Church Charitable Institutions.—There are in Georgia 2 Catholic hospitals owned by and in charge of the Sisters of Mercy, one of which secures aid from the county for the care of the poor—a per capita assignment. There are 170 orphans cared for at St. Joseph‘s Orphanage, Washington, in charge of 6 Sisters of St. Joseph; St. Mary’s Home for Female Orphans, Savannah, in charge of 7 Sisters of Mercy; and 2 colored orphanages. In addition to these there is a Home for the Aged, at Savannah, in charge of 10 Little Sisters of the Poor, with 94 inmates.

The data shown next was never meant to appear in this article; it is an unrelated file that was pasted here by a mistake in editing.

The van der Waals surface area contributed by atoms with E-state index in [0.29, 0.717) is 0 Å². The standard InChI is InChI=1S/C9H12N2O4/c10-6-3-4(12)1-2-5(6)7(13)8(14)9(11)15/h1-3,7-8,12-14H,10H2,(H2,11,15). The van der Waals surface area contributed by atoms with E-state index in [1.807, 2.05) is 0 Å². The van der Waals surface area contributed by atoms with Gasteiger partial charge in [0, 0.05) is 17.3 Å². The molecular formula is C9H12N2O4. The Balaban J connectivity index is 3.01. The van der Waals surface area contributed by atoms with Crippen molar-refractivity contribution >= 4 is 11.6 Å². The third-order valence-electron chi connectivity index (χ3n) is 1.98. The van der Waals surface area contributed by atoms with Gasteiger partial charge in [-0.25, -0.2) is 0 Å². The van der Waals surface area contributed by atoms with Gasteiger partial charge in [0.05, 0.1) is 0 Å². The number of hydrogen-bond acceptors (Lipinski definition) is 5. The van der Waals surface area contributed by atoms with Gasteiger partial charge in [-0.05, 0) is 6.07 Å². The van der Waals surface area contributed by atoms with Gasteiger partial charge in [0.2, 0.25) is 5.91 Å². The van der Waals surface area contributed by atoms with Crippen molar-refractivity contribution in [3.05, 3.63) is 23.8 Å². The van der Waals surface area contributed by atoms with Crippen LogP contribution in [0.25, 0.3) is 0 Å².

Religious Polity.—Under the Constitution of the United States, as well as under the State Constitution, full liberty of conscience in matters of religious opinion and worship is granted in Georgia; but it has been held that this does not legalize willful or profane scoffing, or stand in the way of legislative enactment for the punishment of such acts. It is unlawful to conduct any secular business, not of an imperative nature, on Sunday. There are no specific requirements for the administration of oaths; such may be administered by using the Bible to swear upon, by the uplifted hand, or by affirmation, the form being: “You do solemnly swear in the presence of the ever living God” or “You do sincerely and truly affirm, etc.” The sessions of the Legislature are opened with prayer, those of the courts are not. Georgia recognizes as State holidays January 1 and December 25, but no church Holy Days, as such, are recognized as holidays. The law allows the same privileges to communications made to a priest under the seal of confession as it does to confidential communications made by a client to his counsel, or by a patient to his physician. The statutes contain no provisions making any exception between the rights and privileges of civil or ecclesiastical corporations. The property of the Church in the diocese is held by the bishop and his successors in office.